Dalnegorsk and Rudnaya Pristan are two towns in the Russian Far East whose residents suffer from serious lead poisoning from an old smelter and the unsafe transport of lead concentrate from the local lead mining site. According to the most recent study, lead concentrations in residential gardens (476-4310 mg/kg, Gmean=1626 mg/kg) and in roadside soils (2020-22900 mg/kg, Gmean=4420 mg/kg) exceed USEPA guidance for remediation by orders of magnitude. These data suggest that drinking water, interior dust, and garden crops also likely contain
dangerous levels of lead. Water discharged from the smelter averages 2900 m3/daywith concentrations up to 100 kg of lead and 20 kg arsenic. Limited initial testing has revealed that children’s blood lead levels are 8 to 20 times the maximum allowable U.S. levels. Preliminary biokinetic estimates of mean blood levels suggest that preschool children are at significant risk of lead poisoning from soil/dust ingestion with levels predicted to average 13-27 microg/dl. Annual air emissions found 85 tons of particulate matter with lead and arsenic concentrations being 50 and 0.5 tons, respectively. Since 1930 there has not been any attempt to address associated health concerns by either an educational or a technical environmental program. In fact, as Sharov points out, the residents of the area were simply left to deal with their health risk problems on their own and are largely unaware of the risks. Furthermore, some residents in Rudnaya use old casings of submarine batteries that were recycled by the smelter in order to collect precipitation for watering their gardens.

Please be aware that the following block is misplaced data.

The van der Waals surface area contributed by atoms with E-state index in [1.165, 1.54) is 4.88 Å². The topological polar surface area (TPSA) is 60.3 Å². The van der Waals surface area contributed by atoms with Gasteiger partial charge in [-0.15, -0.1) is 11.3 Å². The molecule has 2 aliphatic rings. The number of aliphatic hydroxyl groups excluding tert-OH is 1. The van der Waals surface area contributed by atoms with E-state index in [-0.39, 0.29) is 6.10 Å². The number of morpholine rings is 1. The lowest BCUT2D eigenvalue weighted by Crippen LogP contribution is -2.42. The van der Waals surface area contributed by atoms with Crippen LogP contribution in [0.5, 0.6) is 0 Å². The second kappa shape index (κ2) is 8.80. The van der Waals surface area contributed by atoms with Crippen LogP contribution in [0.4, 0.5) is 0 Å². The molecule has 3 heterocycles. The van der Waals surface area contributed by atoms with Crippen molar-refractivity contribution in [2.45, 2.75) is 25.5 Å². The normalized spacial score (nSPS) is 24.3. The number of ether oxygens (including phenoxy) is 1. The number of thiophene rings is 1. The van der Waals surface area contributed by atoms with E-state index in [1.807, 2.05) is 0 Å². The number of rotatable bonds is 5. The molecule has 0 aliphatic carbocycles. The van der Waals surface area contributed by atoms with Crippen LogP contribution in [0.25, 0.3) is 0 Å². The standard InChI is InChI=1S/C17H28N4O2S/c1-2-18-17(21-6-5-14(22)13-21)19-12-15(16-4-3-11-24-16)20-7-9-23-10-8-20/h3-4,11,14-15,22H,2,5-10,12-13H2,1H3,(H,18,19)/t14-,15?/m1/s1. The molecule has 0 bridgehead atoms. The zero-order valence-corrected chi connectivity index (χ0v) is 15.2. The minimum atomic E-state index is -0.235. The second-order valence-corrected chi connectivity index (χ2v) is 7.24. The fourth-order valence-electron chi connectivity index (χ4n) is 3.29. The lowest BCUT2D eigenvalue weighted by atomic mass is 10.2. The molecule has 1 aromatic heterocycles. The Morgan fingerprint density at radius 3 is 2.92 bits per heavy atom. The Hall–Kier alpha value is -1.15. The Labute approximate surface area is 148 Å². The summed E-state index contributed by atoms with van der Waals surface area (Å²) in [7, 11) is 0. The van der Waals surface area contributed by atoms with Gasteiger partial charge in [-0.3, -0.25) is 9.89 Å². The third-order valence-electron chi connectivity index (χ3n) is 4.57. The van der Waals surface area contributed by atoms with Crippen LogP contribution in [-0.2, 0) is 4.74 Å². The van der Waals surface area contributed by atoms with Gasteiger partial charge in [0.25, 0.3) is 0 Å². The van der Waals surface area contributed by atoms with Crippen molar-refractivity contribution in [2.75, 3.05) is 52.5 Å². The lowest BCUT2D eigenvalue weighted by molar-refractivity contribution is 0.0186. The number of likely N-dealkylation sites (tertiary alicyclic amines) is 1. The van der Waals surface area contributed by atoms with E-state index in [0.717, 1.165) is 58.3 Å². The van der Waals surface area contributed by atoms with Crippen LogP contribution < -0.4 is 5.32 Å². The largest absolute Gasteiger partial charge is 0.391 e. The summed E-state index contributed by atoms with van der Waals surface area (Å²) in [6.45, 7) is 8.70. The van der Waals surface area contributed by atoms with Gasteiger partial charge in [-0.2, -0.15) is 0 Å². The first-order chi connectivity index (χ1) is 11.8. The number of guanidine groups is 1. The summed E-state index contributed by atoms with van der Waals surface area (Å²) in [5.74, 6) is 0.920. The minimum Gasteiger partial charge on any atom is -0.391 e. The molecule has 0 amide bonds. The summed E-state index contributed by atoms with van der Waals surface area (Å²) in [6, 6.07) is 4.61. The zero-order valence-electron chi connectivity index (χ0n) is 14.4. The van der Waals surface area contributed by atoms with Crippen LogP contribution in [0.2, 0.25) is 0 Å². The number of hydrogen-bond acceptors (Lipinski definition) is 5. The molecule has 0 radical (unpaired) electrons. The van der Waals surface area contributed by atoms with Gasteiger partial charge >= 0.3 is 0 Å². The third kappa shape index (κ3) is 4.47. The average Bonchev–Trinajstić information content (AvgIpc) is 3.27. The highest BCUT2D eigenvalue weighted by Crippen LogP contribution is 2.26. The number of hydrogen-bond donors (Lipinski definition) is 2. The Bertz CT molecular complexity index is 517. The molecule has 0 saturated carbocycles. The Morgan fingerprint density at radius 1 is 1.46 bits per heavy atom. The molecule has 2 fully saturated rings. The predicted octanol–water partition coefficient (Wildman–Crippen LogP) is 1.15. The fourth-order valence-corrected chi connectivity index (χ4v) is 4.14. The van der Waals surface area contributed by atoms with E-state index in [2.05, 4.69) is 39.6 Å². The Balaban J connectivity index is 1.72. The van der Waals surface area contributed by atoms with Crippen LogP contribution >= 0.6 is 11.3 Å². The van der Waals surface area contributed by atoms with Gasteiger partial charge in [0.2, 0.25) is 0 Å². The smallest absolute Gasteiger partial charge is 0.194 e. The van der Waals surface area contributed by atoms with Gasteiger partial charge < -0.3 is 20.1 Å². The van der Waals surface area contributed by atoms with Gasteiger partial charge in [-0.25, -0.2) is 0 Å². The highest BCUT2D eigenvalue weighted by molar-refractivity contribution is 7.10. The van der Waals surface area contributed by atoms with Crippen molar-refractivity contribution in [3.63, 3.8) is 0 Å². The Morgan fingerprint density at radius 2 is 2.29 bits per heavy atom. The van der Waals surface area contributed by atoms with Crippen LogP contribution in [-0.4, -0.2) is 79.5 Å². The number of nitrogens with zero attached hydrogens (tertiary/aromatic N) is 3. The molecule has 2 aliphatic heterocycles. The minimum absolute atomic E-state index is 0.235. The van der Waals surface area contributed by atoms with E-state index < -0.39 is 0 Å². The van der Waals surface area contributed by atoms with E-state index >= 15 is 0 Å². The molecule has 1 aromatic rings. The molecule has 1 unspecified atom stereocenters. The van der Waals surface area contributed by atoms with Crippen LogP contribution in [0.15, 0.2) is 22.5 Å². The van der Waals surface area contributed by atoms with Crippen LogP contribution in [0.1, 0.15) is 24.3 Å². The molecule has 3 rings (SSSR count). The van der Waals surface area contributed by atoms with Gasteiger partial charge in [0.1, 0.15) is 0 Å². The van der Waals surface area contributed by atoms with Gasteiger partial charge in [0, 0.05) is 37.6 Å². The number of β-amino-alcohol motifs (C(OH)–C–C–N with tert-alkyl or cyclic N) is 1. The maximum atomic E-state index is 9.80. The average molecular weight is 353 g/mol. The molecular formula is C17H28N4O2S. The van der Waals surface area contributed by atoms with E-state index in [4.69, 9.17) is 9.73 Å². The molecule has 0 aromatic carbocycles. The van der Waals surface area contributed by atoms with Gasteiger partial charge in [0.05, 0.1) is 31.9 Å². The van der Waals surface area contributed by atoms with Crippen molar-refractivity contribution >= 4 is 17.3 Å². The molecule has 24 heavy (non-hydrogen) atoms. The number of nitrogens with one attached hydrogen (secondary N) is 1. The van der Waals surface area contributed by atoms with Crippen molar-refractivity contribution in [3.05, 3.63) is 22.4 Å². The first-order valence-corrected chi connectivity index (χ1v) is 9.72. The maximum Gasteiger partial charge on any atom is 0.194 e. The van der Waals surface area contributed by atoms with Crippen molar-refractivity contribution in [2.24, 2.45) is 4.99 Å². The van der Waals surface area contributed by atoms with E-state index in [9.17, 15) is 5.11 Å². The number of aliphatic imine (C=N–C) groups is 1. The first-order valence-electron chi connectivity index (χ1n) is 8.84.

So, Russia has less than 3% of the world’s population but 30% of its most toxic living evnironments. This is the legacy of the USSR being continued by proud KGB spy Vladimir Putin. Beyond these three major Russian sites are to be added the infamous Chernobyl in Ukraine, still toxic two decades after its nuclear plant meltdown (which the Russian government at first failed even to acknowledge) and Mailuu-Suu in Kyrgyzstan, another site contaminated by Soviet-sponsored radiation.
What’s even more shocking about this data than its direct impact on human life, which is catastrophic, is that not only does Russia lack any significant domestic environmental movement but it is in the process of totallly destroying its network of foreign non-governmental organizations working to correct these problems at no cost to Russia. Last week, Russia invoked its new anti-NGO statute to shut down virtually every such group within its borders. Under this action, neither Greenpeace nor Blacksmith will be able to continue gathering data in Russia, leaving Russians totally blind as this insidious killer continues to poison them, just as in Soviet times. The inevitable result is that Russia will collapse just as the USSR did.